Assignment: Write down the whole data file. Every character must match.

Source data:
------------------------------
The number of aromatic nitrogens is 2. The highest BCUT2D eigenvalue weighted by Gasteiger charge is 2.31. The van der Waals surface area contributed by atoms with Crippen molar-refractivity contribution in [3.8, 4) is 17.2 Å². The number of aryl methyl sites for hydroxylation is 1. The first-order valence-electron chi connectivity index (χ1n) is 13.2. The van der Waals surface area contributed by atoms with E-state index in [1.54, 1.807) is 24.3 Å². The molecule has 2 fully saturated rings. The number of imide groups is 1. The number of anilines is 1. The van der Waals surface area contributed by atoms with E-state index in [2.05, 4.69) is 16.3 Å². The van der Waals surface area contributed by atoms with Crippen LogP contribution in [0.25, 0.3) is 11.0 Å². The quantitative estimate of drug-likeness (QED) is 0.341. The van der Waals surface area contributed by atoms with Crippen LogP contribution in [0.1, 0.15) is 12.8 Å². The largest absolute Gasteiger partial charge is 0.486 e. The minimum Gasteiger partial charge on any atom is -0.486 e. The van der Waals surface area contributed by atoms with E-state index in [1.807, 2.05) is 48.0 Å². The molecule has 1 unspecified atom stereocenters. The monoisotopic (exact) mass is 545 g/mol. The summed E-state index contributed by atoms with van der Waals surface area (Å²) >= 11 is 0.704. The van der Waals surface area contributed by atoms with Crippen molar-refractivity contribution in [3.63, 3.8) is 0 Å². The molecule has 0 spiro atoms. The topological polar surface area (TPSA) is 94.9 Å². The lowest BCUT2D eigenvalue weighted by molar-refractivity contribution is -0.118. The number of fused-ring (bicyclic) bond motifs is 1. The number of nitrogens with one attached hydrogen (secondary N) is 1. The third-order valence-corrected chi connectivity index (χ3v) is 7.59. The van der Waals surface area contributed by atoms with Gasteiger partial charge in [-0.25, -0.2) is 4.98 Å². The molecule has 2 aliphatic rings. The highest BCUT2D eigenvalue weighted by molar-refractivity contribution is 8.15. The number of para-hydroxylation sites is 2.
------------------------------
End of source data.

The number of aromatic nitrogens is 2. The highest BCUT2D eigenvalue weighted by Gasteiger charge is 2.31. The van der Waals surface area contributed by atoms with Crippen molar-refractivity contribution in [3.8, 4) is 17.2 Å². The number of aryl methyl sites for hydroxylation is 1. The first-order valence-electron chi connectivity index (χ1n) is 13.2. The van der Waals surface area contributed by atoms with E-state index in [1.54, 1.807) is 24.3 Å². The molecule has 2 fully saturated rings. The number of imide groups is 1. The number of anilines is 1. The van der Waals surface area contributed by atoms with E-state index in [2.05, 4.69) is 16.3 Å². The van der Waals surface area contributed by atoms with Crippen LogP contribution in [0.25, 0.3) is 11.0 Å². The quantitative estimate of drug-likeness (QED) is 0.341. The van der Waals surface area contributed by atoms with Crippen LogP contribution in [0.1, 0.15) is 12.8 Å². The largest absolute Gasteiger partial charge is 0.486 e. The minimum Gasteiger partial charge on any atom is -0.486 e. The van der Waals surface area contributed by atoms with E-state index in [1.807, 2.05) is 48.0 Å². The molecule has 1 unspecified atom stereocenters. The monoisotopic (exact) mass is 545 g/mol. The summed E-state index contributed by atoms with van der Waals surface area (Å²) >= 11 is 0.704. The van der Waals surface area contributed by atoms with Crippen molar-refractivity contribution in [3.63, 3.8) is 0 Å². The molecule has 0 spiro atoms. The topological polar surface area (TPSA) is 94.9 Å². The lowest BCUT2D eigenvalue weighted by molar-refractivity contribution is -0.118. The number of fused-ring (bicyclic) bond motifs is 1. The number of nitrogens with one attached hydrogen (secondary N) is 1. The third-order valence-corrected chi connectivity index (χ3v) is 7.59. The van der Waals surface area contributed by atoms with Gasteiger partial charge in [-0.25, -0.2) is 4.98 Å². The molecule has 2 aliphatic rings. The highest BCUT2D eigenvalue weighted by molar-refractivity contribution is 8.15. The number of para-hydroxylation sites is 2.